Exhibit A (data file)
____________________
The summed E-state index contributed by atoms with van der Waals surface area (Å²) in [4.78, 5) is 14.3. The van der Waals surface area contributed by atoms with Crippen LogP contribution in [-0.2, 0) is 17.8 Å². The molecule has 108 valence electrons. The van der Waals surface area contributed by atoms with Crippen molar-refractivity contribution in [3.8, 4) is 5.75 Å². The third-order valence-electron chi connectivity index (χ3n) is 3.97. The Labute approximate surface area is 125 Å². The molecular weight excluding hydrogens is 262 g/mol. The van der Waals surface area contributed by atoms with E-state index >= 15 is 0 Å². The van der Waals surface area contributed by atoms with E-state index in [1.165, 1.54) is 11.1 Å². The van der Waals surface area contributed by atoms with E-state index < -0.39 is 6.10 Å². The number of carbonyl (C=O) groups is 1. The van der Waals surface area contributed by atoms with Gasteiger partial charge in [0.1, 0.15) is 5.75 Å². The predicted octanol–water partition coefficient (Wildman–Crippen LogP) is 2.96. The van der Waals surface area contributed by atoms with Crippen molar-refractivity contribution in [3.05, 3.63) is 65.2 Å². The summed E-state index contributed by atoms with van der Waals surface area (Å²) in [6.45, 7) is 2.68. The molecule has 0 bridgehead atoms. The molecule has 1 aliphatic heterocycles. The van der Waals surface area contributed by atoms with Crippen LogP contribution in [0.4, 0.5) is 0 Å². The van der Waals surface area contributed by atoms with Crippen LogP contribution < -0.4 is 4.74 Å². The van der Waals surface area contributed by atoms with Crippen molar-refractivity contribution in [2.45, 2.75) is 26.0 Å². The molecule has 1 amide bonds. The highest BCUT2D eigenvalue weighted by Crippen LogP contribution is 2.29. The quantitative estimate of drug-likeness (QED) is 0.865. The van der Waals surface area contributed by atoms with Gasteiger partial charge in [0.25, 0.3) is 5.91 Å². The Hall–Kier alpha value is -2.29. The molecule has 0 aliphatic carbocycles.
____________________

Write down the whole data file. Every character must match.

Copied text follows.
The summed E-state index contributed by atoms with van der Waals surface area (Å²) in [4.78, 5) is 14.3. The van der Waals surface area contributed by atoms with Crippen LogP contribution in [-0.2, 0) is 17.8 Å². The molecule has 108 valence electrons. The van der Waals surface area contributed by atoms with Crippen molar-refractivity contribution in [3.8, 4) is 5.75 Å². The third-order valence-electron chi connectivity index (χ3n) is 3.97. The Labute approximate surface area is 125 Å². The molecular weight excluding hydrogens is 262 g/mol. The van der Waals surface area contributed by atoms with E-state index >= 15 is 0 Å². The van der Waals surface area contributed by atoms with E-state index in [1.165, 1.54) is 11.1 Å². The van der Waals surface area contributed by atoms with E-state index < -0.39 is 6.10 Å². The number of carbonyl (C=O) groups is 1. The van der Waals surface area contributed by atoms with Gasteiger partial charge in [0.1, 0.15) is 5.75 Å². The predicted octanol–water partition coefficient (Wildman–Crippen LogP) is 2.96. The van der Waals surface area contributed by atoms with Crippen molar-refractivity contribution in [3.05, 3.63) is 65.2 Å². The summed E-state index contributed by atoms with van der Waals surface area (Å²) in [6.45, 7) is 2.68. The molecule has 0 bridgehead atoms. The molecule has 1 aliphatic heterocycles. The van der Waals surface area contributed by atoms with Crippen LogP contribution in [0.4, 0.5) is 0 Å². The van der Waals surface area contributed by atoms with Crippen LogP contribution < -0.4 is 4.74 Å². The van der Waals surface area contributed by atoms with Crippen molar-refractivity contribution in [2.45, 2.75) is 26.0 Å². The molecule has 1 amide bonds. The highest BCUT2D eigenvalue weighted by Crippen LogP contribution is 2.29. The quantitative estimate of drug-likeness (QED) is 0.865. The van der Waals surface area contributed by atoms with Gasteiger partial charge in [0.25, 0.3) is 5.91 Å². The Hall–Kier alpha value is -2.29. The molecule has 0 aliphatic carbocycles.